Styling JS-Kit Comments

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This post was originally published in 2008
It may contain stale & outdated information. Or it may have grown more awesome with age, like the author.

This post aims to give some tips and guidance on how to style JS-Kit Comments, so they closely match your blog’s theme.

I’ve used an external CSS file to style my comments. If you’re like me, you won’t want to read the rest of this tutorial, and would rather view the stylesheet directly.

Styling JS-Comments is really quite straightforward. I strongly recommend you read this post before moving on, as it contains tips on resizing JS-Kit elements, such as the width/height of comments, among other things.

Use of an external CSS sheet is advised, as it will allow the reader to apply the same styles site-wide with minimum hassle.

Stylesheets should be edited using your favourite text-editor. If you don’t have a favourite, I recommend Text Wrangler, which is an excellent (and free) editor.

I’m just going run through the stylesheet used to style my comments, as the possibilities are too numerous for me to list here. I encourage you to experiment – it is one of the best ways to learn CSS.

The relevant selectors are:

1) .js-singleComment
2) .js–comment-stripe-1
3) .js-singleCommentDepth0
4) .js-singleCommentDate
5) .js-siteAdmin

Note that the full list of selectors can be found using the FireBug addon combined with Firefox.

The first three selectors allow us to apply styling such that the first message of a thread will have style x, the next message will have style y, the next message will have style z, next style y, next z… This is not only pretty, but also makes it easier for the reader to quickly determine where a thread began, and clearly defines the boundary between each comment.

Here is the styling that I have applied to selector #1:

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.js-singleComment {
-webkit-border-bottom-left-radius: 7px;
-moz-border-radius-bottomleft: 7px;
background: #ECF4FF;
background-image: url('http://pagesofinterest.net/images/transparent_shadow.png');
background-repeat: repeat-x;
background-position: top;
border: none;
border-left: 1px solid #ccc;
border-bottom: 1px solid #ccc;
border-right: 1px solid #ccc;
padding-left: 5px;
padding-top: 5px;
}

This selector styles all comments that are: not the first comment of a thread, even numbered.

The first two lines give rounded corners in Safari 3 and Firefox 3.

The four lines below that control the background colour and the image that gives the shadow effect, implying that the comment is ‘œbelow’ the previous comment.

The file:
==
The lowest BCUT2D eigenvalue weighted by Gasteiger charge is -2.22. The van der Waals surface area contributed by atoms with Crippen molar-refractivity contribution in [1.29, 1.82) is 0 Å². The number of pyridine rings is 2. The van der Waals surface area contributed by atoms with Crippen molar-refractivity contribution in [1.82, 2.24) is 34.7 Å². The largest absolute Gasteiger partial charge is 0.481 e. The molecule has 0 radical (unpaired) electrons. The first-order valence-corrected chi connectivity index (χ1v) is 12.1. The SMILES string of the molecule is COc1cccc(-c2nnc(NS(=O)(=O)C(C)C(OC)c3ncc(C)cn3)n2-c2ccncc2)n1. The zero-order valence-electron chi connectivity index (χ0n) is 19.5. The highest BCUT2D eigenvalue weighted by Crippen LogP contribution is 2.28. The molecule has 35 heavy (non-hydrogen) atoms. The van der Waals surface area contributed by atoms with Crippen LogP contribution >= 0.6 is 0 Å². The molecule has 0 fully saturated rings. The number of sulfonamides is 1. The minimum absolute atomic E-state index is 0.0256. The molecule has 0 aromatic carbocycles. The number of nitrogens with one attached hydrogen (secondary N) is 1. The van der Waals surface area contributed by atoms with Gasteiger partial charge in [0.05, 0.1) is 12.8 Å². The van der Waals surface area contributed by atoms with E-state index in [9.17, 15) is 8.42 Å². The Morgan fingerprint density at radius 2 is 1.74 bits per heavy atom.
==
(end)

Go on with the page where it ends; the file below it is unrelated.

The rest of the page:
The next four lines control the borders – note the lack of a top border, which is taken care of by the image I’ve used.

Finally, the comment has some padding applied to it. I did this as the rounded corner combined with the top shadow image made text difficult to read in some places.

The styling I have applied to selector #2 is:

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.js-comment-stripe-1 {
background: #E4EDF2;
background-image: url('http://pagesofinterest.net/images/transparent_shadow.png');
background-repeat: repeat-x;
background-position: top;
border: none;
border-left: 1px solid #ccc;
border-bottom: 1px solid #ccc;
border-right: 1px solid #ccc;
padding-left: 5px;
padding-top: 5px;
}

This selector styles comments that are: not the first comment of a thread, are odd.

The styling format is identical, I’ve just used different images and colours.

The styling I have applied to selector #3 is:

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.js-singleCommentDepth0 {
-webkit-border-top-left-radius: 7px;
-moz-border-radius-topleft: 7px;
-webkit-border-bottom-left-radius: 11px;
-moz-border-radius-bottomleft: 11px;
background: #fff;
background-image: url('http://pagesofinterest.net/images/comments_border.png');
background-repeat: no-repeat;
background-position: left bottom;
margin-top: 13px;
color: #333;
border: 1px solid #ccc;
padding-left: 5px;
padding-top: 5px;
}

This selector styles the first comment of each thread.

This time, the first 4 lines control rounded borders.

The background image is now used to give the pleasing graduation effect at the bottom of the comment box, and the background colour is white.

The whole box has a border applied to it, and I’ve given the top a margin of 13px. This margin further differentiates the comment from any previous thread.

The padding is the same.

The styling for the final 2 selectors is:

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.js-singleCommentDate {
font-style: italic;
}
.js-siteAdmin {
color: black;
}

The first styles the date, the second gives the Admin’s name a different colour.

And finally, upload your CSS file to your server, and include the following BELOW the JS-Kit Comment’s insertion code. It is important that the CSS is included after the JS-Kit code.

<link rel="stylesheet" type="text/css" media="all" href="PATH_TO/jskit.css" />

This will break XHTML validation, as the link tag is strictly not allowed anywhere but the head. For me the price is worth paying.

I hope you have fun styling your comments!

To learn more about being a JS-Kit Widgets Admin, consult the JS-Kit Admin Guide.

To learn more JS-Kit tricks, read the following posts:

JS-Kit Comments + Greybox on Any Page
Fancy Footer
JS-Kit Comments for Each Blog Entry
JS-Kit Comments: Correct Usage of the ‘˜Permalink’ and ‘˜Path’ Attributes
Recent Comments PHP Script
JS-Kit Comments: Correct Usage of the ‘Permalink’ and ‘Path’ Attributes

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